The original royal style icon, it is unsurprising that Princess Margaret’s choice of wedding dress has gone down in the annals of fashion history, inspiring brides today with its simplicity and elegance. Perhaps the most obvious homage was made by her daughter-in-law, the Countess of Snowdon, who nodded to it in her Bruce Robbins dress for her wedding to David Armstrong-Jones in 1993, while her daughter, Lady Sarah Chatto, also opted for a simple off-the-shoulder design with no embellishment for her 1994 wedding dress. There are even echos of its simplicity in the Duchess of Sussex’s tailored, boat-necked Givenchy design.
Unlike other bridal gowns, which are frozen in the time period that they were made—such as Princess Anne’s high-neck Victoriana gown or Princess Stephanie of Monaco’s Seventies boho look—Margaret’s gown looks as refreshingly modern now as it did in 1960, when she married society photographer Antony Armstrong-Jones.
She turned to royal couturier Norman Hartnell to design her gown—the same designer who had made her sister the then Princess Elizabeth’s wedding dress and coronation gowns—and who had made the embellished, fairy-tale dress she wore for her 19th birthday portrait.
Rather than something that would overwhelm her petite frame, she asked for an unfussy dress, with a fitted, tailored bodice and waist, long sleeves and full-length, voluminous skirt (using 30 meters of fabric) with a small train.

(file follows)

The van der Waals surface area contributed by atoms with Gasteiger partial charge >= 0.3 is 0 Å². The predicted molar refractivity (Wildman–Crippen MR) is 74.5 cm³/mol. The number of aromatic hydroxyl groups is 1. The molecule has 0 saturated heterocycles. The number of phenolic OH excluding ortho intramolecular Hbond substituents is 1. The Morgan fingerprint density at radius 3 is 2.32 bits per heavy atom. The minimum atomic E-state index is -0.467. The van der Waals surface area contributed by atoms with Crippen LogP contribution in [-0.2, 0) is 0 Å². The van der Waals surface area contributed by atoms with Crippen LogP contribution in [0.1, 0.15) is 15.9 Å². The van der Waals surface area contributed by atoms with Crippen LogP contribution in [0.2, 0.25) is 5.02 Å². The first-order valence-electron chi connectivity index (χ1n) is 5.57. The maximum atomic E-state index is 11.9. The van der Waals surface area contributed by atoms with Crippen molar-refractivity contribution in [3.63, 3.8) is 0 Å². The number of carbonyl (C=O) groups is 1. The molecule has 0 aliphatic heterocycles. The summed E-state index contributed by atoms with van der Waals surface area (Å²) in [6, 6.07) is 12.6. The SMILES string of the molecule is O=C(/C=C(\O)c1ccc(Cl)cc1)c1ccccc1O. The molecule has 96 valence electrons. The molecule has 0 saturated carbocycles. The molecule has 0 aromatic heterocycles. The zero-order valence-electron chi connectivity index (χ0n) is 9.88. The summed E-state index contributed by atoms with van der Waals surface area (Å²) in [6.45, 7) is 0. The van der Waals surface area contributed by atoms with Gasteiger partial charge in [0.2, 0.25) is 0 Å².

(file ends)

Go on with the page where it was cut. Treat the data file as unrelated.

There was no embroidery of flowers or other motifs on the dress—just plain, silk organza—which makes this dress standout even more versus those of other royal brides. It was refreshingly modern, and was an instant hit amongst the fashion press (Life magazine named it ‘the simplest royal wedding gown in history’).
If she opted for simplicity and elegance in her dress, she toned things up in terms of her jewelry. As is traditional, the princess wore a tiara on her wedding day, choosing one that she herself had bought, the Poltimore Tiara. It was unusual to not borrow something from the Royal Collection, but the elegant style with its graduated line of cushion-shaped and old-cut diamond clusters alternating with diamond-set scroll motifs was undeniably regal.
Originally published in Tatler.com